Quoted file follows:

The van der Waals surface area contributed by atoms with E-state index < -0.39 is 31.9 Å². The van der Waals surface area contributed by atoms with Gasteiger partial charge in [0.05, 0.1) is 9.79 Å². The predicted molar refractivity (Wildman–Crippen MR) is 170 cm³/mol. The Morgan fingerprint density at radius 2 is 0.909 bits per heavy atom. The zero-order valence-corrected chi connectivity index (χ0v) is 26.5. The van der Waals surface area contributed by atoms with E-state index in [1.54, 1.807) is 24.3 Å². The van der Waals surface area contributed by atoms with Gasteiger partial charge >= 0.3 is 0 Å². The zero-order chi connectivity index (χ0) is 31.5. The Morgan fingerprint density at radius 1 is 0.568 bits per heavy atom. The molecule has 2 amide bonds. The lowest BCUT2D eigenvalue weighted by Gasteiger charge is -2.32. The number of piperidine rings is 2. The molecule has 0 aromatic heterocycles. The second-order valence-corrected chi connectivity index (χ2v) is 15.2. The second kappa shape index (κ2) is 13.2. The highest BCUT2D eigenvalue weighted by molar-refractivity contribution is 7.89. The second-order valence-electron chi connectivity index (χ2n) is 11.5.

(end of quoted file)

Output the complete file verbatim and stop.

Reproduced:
The van der Waals surface area contributed by atoms with E-state index < -0.39 is 31.9 Å². The van der Waals surface area contributed by atoms with Gasteiger partial charge in [0.05, 0.1) is 9.79 Å². The predicted molar refractivity (Wildman–Crippen MR) is 170 cm³/mol. The Morgan fingerprint density at radius 2 is 0.909 bits per heavy atom. The zero-order valence-corrected chi connectivity index (χ0v) is 26.5. The van der Waals surface area contributed by atoms with E-state index in [1.54, 1.807) is 24.3 Å². The van der Waals surface area contributed by atoms with Gasteiger partial charge >= 0.3 is 0 Å². The zero-order chi connectivity index (χ0) is 31.5. The Morgan fingerprint density at radius 1 is 0.568 bits per heavy atom. The molecule has 2 amide bonds. The lowest BCUT2D eigenvalue weighted by Gasteiger charge is -2.32. The number of piperidine rings is 2. The molecule has 0 aromatic heterocycles. The second-order valence-corrected chi connectivity index (χ2v) is 15.2. The second kappa shape index (κ2) is 13.2. The highest BCUT2D eigenvalue weighted by molar-refractivity contribution is 7.89. The second-order valence-electron chi connectivity index (χ2n) is 11.5.